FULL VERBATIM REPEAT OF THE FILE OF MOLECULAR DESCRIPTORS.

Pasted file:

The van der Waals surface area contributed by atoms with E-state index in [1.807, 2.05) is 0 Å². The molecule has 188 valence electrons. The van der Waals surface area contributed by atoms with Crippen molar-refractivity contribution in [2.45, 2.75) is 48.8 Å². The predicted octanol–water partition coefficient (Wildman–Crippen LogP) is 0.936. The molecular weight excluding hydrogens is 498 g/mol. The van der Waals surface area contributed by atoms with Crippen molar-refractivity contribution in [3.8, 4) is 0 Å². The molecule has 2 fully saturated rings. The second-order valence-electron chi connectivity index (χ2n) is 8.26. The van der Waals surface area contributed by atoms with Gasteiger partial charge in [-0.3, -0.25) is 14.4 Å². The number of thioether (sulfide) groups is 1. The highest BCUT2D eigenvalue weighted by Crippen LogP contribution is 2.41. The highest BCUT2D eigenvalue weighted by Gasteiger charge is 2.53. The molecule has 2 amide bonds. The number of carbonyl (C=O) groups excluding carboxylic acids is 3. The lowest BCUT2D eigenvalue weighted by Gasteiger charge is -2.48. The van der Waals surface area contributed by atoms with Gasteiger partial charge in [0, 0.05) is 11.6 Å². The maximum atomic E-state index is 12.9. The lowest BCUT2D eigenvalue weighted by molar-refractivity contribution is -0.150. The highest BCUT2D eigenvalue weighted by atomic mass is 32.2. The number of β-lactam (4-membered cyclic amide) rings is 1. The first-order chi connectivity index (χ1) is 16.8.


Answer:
The van der Waals surface area contributed by atoms with E-state index in [1.807, 2.05) is 0 Å². The molecule has 188 valence electrons. The van der Waals surface area contributed by atoms with Crippen molar-refractivity contribution in [2.45, 2.75) is 48.8 Å². The predicted octanol–water partition coefficient (Wildman–Crippen LogP) is 0.936. The molecular weight excluding hydrogens is 498 g/mol. The van der Waals surface area contributed by atoms with Crippen molar-refractivity contribution in [3.8, 4) is 0 Å². The molecule has 2 fully saturated rings. The second-order valence-electron chi connectivity index (χ2n) is 8.26. The van der Waals surface area contributed by atoms with Gasteiger partial charge in [-0.3, -0.25) is 14.4 Å². The number of thioether (sulfide) groups is 1. The highest BCUT2D eigenvalue weighted by Crippen LogP contribution is 2.41. The highest BCUT2D eigenvalue weighted by Gasteiger charge is 2.53. The molecule has 2 amide bonds. The number of carbonyl (C=O) groups excluding carboxylic acids is 3. The lowest BCUT2D eigenvalue weighted by Gasteiger charge is -2.48. The van der Waals surface area contributed by atoms with Gasteiger partial charge in [0, 0.05) is 11.6 Å². The maximum atomic E-state index is 12.9. The lowest BCUT2D eigenvalue weighted by molar-refractivity contribution is -0.150. The highest BCUT2D eigenvalue weighted by atomic mass is 32.2. The number of β-lactam (4-membered cyclic amide) rings is 1. The first-order chi connectivity index (χ1) is 16.8.